When you get a stain, quick action is needed. You can use a commercial granite countertop cleaner or try one of these other suggestions:

  • If you have a spill on your granite countertop, be sure to blot it up immediately. Do not wipe up spills because this will just spread the potential stain.
  • To remove organic stains like fruit, coffee or tea stains from your granite countertop use hydrogen peroxide and 2 or 3 drops household ammonia. Blot dry.
  • If you have a grease stain on your granite countertop, mix a paste of liquid dish soap and water. Scrape away any residue you can, then apply the mixture and blot stain spot. Repeat as needed.
  • When cleaning granite countertops with stubborn stain, mix flour with 2 tablespoons liquid dish soap and apply to stain. Cover with plastic wrap and let sit overnight.
  • For wine, ink or stains from a marker use acetone or lacquer thinner on dark granite, and hydrogen peroxide on light granite. Leave for 30 minutes then remove and rinse clean.
  • If you get an oily stain on your countertop such as milk, oil or grease make a paste of flour and hydrogen peroxide over the stain, cover with plastic wrap and let sit for 8 hours or so. Remove the plastic wrap and scrape away flour mixture with a wooden or flexible plastic utensil to prevent scratching. This mixture will draw the stain to the surface. Repeat if necessary.
  • Never use anything abrasive like steel wool, scouring pads or scouring powders on your granite countertop. Do not use vinegar, lemon or orange as cleaners, as well as, bathroom, tub & tile or grout cleaners as the acid in these products can etch your granite countertops.

You should clean your granite countertops regularly; however, periodically you should reseal your countertop as well. Keep in mind that different pieces of granite have different porosities. Some countertop areas may need to be sealed more often than others. To determine if it’s time to reseal a countertop, dribble some water onto the countertop.  If it beads up, great, if the water soaks into the granite, it’s time to reseal.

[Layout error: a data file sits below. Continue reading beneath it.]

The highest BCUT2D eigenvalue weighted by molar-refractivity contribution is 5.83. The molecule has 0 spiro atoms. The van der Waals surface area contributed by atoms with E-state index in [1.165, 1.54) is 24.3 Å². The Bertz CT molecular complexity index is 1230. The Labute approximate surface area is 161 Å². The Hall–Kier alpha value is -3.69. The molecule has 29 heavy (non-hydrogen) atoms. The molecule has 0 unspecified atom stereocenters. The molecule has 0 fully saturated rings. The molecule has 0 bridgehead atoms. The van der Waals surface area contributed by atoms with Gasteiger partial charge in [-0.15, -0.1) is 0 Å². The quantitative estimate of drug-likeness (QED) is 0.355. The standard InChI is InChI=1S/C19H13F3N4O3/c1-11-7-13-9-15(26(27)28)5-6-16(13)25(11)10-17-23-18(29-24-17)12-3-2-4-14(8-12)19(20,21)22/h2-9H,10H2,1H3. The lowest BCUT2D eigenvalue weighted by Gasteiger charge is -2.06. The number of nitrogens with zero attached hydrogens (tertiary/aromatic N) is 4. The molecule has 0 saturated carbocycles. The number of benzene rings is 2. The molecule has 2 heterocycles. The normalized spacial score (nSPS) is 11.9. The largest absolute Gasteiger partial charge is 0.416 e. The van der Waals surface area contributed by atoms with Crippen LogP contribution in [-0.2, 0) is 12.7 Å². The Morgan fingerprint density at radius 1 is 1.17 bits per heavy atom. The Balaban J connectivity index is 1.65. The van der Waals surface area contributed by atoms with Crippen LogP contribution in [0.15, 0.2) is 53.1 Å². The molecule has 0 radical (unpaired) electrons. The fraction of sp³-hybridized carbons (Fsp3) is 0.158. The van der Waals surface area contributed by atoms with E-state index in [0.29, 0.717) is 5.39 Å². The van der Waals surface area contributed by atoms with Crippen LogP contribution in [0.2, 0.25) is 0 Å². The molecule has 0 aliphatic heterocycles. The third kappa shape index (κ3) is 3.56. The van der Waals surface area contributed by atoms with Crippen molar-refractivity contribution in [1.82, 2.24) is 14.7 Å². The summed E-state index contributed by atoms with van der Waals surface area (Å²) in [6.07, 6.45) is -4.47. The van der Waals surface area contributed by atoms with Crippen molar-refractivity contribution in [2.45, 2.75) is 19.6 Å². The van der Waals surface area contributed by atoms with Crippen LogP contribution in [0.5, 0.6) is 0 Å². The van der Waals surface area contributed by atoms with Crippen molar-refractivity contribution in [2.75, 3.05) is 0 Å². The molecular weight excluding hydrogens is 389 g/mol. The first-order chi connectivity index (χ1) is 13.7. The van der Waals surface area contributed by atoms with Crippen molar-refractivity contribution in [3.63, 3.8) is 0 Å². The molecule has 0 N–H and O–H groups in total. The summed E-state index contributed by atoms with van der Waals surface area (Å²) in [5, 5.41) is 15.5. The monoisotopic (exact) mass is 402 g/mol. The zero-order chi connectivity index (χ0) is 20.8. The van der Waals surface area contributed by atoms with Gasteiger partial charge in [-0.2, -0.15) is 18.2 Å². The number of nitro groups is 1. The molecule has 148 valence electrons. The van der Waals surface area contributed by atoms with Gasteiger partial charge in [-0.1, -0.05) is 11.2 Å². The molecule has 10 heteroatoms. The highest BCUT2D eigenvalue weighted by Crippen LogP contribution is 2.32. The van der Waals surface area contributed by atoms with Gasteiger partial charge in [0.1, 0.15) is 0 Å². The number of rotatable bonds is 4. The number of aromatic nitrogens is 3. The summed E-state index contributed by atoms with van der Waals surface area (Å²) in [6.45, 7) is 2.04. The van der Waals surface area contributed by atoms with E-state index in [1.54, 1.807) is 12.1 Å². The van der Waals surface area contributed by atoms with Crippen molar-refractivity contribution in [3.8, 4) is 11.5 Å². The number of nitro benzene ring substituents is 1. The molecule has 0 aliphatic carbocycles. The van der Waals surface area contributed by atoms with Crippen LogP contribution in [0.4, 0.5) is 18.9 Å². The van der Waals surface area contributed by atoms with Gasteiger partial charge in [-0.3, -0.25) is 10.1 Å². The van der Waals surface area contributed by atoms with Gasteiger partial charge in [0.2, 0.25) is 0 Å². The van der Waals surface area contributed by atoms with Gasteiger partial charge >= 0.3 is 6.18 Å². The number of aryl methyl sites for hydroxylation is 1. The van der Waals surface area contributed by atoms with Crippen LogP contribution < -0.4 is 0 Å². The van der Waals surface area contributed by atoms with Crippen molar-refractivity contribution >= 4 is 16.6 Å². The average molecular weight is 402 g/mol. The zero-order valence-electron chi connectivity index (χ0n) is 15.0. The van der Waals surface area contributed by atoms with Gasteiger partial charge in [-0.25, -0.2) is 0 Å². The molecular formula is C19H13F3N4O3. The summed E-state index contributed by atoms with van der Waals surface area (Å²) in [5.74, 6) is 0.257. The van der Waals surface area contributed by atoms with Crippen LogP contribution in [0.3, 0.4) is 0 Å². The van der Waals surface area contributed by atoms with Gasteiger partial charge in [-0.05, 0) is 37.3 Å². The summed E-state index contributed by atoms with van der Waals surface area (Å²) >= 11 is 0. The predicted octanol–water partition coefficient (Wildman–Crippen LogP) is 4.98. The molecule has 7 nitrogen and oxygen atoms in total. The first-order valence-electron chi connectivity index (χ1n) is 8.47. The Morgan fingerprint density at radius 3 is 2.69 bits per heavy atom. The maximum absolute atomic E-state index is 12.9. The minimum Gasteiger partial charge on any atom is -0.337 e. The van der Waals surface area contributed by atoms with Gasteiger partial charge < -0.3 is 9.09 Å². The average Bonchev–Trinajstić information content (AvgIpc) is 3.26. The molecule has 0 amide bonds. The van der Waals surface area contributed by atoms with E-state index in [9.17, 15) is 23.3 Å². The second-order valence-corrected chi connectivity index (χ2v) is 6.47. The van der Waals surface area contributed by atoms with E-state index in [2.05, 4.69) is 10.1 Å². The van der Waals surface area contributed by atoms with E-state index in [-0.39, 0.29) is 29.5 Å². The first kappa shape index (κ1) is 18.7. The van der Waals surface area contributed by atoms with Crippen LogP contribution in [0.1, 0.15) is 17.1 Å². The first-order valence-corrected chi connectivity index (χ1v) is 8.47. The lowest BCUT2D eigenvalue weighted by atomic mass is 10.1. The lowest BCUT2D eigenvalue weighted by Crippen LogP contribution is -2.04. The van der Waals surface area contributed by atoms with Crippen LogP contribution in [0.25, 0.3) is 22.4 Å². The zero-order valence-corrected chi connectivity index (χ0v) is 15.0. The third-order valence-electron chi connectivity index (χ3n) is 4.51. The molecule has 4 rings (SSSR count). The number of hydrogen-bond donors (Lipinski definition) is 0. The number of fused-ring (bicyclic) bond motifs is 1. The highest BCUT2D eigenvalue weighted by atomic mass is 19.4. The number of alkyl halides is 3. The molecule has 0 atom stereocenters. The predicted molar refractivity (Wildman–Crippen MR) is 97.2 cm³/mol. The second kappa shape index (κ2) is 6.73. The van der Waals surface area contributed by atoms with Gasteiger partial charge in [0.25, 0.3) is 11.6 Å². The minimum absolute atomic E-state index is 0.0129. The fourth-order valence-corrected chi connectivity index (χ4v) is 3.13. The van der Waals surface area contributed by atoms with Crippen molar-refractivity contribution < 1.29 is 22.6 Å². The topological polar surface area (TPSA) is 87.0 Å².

By its nature, granite is moisture-resistant, however, it’s also porous. Sealants block liquids from seeping into the granite. A properly sealed countertop will cause liquids to bead on the surface. Dan Olson from Custom Countertops in Salem says, “Not all granite countertops need to be sealed, but most granite countertops receive additional benefit from being sealed. That benefit is allowing the homeowner more time to wipe up a spill, thus minimizing dirt, moisture or stains from migrating into the stone, making the granite surface easier to clean.”

Liquids with color like grape juice and red wine, cooking oil ­and fat can all discolor the countertop. Pizza grease can be a culprit, too, when it soaks through the bottom of the pizza box and onto the countertop.

Sealing is straightforward. Get a good-quality granite countertop cleaner, a granite sealer that’s designed to resist water and oil-based stains, and some clean rags. Follow the cleaner’s directions first, then, make sure the granite is dry before you start sealing. Some sealers, such as those with a solvent base, are good for several years.

If you don’t feel comfortable cleaning stained countertops or you would prefer a professional apply the sealer on your countertops, please contact Kaufman Homes and we’ll be happy to provide that service.

In addition to its strength, granite is a very beautiful stone that adds color and warmth to any kitchen. With just a little care to protect their beauty and utility, granite countertops will last a lifetime.[/vc_column_text][dt_gap height=”10″][/vc_column][/vc_row]